All traces of that bright smile were gone from the soldier’s weary face. He drew out the painting of the flying birds, whispering, “I am so sorry,” as it drifted down before blossoming gracefully into flames. A single tear trickled down his cheek, hissing in the flames, but the fire was impervious. It still burned on…
For the next few weeks she sat beside him as he painted. The village girls stalked past, green with envy, and shooting jealous looks at her, but she was focused entirely on him, on his hands creating pure beauty on the canvas. After a few months they were married: He was seventeen, she sixteen. Most of the citizens married around that age; nobody objected, and only the girls of the village disapproved of the match. When they kissed he felt like a fire burned in his heart, consuming all thoughts but his love for her. Together, they were happy…
The soldier drew out more paintings. Here was the house where they had lived together, here was the shop where he made paints, and here was the stream bank, where he and his beloved had sat together under the willow trees. More tears ran down his cheeks as he whispered a desperate apology to each of them, before they were consumed. The fire kept burning, leaping in delight, a hungry inferno. The flames reflected in his eyes as he remembered.
The fire had come out of the east, fanned by a harsh, dry wind. For days the men of the village had fought to save their grain, but to no avail. Finally they were too exhausted to fight anymore, and they could only watch helplessly as flames devoured their crops and their storehouses. As the fires died down, he found his beloved, her beautiful golden hair strewn about her, still beautiful in death. Her body was covered in burns, but her unmarred face seemed to gaze at him beseechingly. “I am sorry, my beloved. I am sorry,” he murmured, before losing himself to dark grief.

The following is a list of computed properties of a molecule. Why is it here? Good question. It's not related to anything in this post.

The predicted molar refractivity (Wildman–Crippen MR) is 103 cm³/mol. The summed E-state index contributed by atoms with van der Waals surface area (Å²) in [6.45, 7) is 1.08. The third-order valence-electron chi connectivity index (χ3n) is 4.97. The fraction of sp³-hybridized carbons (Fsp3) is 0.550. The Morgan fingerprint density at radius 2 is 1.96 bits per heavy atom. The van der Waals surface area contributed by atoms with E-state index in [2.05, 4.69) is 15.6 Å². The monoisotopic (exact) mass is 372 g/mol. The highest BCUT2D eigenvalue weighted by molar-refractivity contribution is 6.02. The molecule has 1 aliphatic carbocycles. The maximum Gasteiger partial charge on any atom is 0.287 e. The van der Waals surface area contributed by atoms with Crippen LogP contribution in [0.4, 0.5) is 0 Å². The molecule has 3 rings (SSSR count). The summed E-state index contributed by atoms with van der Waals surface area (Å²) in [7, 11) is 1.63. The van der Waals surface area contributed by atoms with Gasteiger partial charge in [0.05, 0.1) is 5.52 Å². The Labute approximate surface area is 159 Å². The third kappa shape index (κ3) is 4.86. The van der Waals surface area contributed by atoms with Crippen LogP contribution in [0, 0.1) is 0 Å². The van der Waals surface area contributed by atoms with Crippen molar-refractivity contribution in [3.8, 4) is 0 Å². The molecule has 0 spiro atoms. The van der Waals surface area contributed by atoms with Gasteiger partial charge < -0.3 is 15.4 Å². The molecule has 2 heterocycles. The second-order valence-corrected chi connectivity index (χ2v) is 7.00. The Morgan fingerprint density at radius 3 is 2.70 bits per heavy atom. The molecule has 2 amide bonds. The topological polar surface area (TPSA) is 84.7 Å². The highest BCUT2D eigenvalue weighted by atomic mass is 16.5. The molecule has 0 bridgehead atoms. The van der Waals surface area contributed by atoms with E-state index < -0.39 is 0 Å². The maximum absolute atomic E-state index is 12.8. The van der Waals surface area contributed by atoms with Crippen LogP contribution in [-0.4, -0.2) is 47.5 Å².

He reached into his pack for the last painting. It was her. Every detail was perfect, from her golden hair to her bare feet, a dress of midnight blue draped gracefully from her shoulders, her eyes forward as she stepped towards him. An aching longing filled his heart as her deep blue eyes stared at him out of the paper. He closed his eyes tightly, a stream of tears flowing down his face as his hand moved towards the fire. “I’m sorry, my beloved, sorry, sorry, sorry…” But he could not destroy her. He could not. His hand jerked away from the flames, which seemed to roar in anger, cheated of their prey. His arms crushed the painting against his chest, and he still cried.
That night it rained, the torrent extinguishing the fire he had deserted, which resisted weakly before sputtering out. He was not there, nor had he returned to his tent. That night his comrades in arms searched for him, but could not find him. They ranged through the forest, calling his name, until dawn.
As the grey sunlight shone through the clouds, they found him. He was standing, leaning against a tree. In his right hand he held a sword, in his left, a roll of parchment. His arms were spread wide to embrace Death as a friend, to defy Life one last time. He was smiling, and the parchment was warm.